South Florida Doctor Pleads Guilty to Conspiring to Illegally Distribute Oxycodone
Ariana Fajardo Orshan, U.S. Attorney for the Southern District of Florida, Omar Perez, Special Agent in Charge, U.S. Department of Health and Human Services Office of Inspector General’s (HHS-OIG), Miami Regional Office, George L. Piro, Special Agent in Charge, Federal Bureau of Investigation (FBI), Miami Field Office, and Adolphus P. Wright, Special Agent in Charge, U.S. Drug Enforcement Administration (DEA), Miami Field Division announced that Dr. Rodolfo Gonzalez Garcia, 65, of Weston, Florida pled guilty on August 23, 2019, to conspiring to dispense a controlled substance, Oxycodone, before U.S. District Judge Roy K. Altman (Case No. 19-cr-20055).
According to the court record, including the agreed upon factual proffers, from November 2016, through and including September 2018, Dr. Rodolfo Gonzalez Garcia, his wife Arlene Gonzalez, 59, also of Weston, Annie Suarez Gonzales, 35, of Chicago, Illinois, and Fidel Marrero-Castellanos, 57, of Hialeah, Florida and others, used West Medical Office, Inc. located in Hialeah (later named West Pines Medical Office) for illicit purposes. During this time period, the defendants agreed to prescribe purported patients that had been brought to the office by patient recruiters, prescriptions for Oxycodone. They also agreed that patient recruiters could merely bring lists containing the names of purported patients directly to West Medical Office, instead of requiring the patients’ presence. In either scenario, the defendants agreed that the patient or patient recruiters would pay West Medical Office a certain cash amount per patient present in the office or per patient name on a list, in exchange for an Oxycodone prescription. Sometimes, these agreements—money for prescriptions—were directly with the purported patient. The defendants knew that these patients were Medicare and Medicaid beneficiaries, and that filling those prescriptions at pharmacies would result in the submission of claims to Medicare and Medicaid for payment of those prescriptions.
The charged co-conspirators had various roles in the conspiracy. Marrero-Castellanos acted as a patient recruiter, bringing lists and paying cash in exchange for a prescription for the names on his list. Marrero-Castellanos took the patients with their prescriptions to pharmacies, including Medicare Part D participating pharmacies, to fill the aforementioned prescriptions. When he got the prescriptions based on just a patient list, he provided the aforementioned prescriptions to pharmacies, including Medicare Part D participating pharmacies. Sometimes, the patients went to the pharmacies on their own. All of the recruited patients gave Marrero-Castellanos their Oxycodone pills. Marrero-Castellanos sold those pills to others. Suarez and Arlene Gonzalez facilitated the exchange of cash for prescriptions, filled out prescriptions, and in certain instances, Arlene Gonzalez signed prescriptions with Dr. Rodolfo Gonzalez Garcia’s name. These activities occurred even when Dr. Rodolfo Gonzalez Garcia was not in the office. To facilitate the conspiracy, Dr. Rodolfo Gonzalez Garcia provided prescriptions for Oxycodone, even though he did not provide patients with a meaningful consultation or examination commensurate with prescribing oxycodone according to national standards and norms, nor those of the State of Florida, for such prescriptions. As a result of the conspiracy, Dr. Gonzalez Garcia unlawfully distributed Oxycodone.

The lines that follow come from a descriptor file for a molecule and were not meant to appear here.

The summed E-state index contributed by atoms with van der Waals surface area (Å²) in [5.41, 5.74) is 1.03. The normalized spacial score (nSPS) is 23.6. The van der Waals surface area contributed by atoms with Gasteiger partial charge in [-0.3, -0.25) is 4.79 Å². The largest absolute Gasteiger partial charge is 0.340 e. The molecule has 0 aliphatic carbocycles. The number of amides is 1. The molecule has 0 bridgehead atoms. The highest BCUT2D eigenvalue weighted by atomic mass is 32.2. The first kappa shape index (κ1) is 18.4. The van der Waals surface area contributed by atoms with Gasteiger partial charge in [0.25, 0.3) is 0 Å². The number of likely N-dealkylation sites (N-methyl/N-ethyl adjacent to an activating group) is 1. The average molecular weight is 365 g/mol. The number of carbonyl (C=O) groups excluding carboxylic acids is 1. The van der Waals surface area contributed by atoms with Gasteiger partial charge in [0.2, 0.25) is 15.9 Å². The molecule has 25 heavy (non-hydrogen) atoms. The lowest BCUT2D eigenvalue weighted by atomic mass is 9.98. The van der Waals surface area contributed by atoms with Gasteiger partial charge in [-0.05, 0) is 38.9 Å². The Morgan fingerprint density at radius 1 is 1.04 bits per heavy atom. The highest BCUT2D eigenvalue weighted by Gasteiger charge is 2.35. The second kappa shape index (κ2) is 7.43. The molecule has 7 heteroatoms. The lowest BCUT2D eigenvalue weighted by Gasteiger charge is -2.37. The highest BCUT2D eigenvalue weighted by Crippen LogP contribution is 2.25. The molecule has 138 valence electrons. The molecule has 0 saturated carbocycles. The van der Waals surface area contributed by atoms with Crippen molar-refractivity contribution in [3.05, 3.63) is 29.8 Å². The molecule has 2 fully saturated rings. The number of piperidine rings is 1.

Dr. Gonzalez Garcia is scheduled to be sentenced on November 8, 2019, by Judge Altman. He faces a maximum statutory sentence of 20 years in prison.
Co-defendants Arlene Gonzalez and Suarez pled guilty to conspiracy to pay and receive health care kickbacks and are scheduled to be sentenced on November 8, 2019, and October 25, 2019, respectively. They each face a maximum statutory sentence of 5 years in prison. Co-defendant Marrero-Casetellanos previously pled guilty to conspiracy to pay and receive health care kickbacks and conspiracy to distribute controlled substances and is scheduled to be sentenced on October 25, 2019. He faces a maximum statutory sentence of 20 years in prison.
U.S. Attorney Fajardo Orshan commended the investigative efforts of HHS-OIG, FBI and DEA. This case was prosecuted by Assistant U.S. Attorneys Michael Gilfarb and Lindsey Lazopoulos Friedman.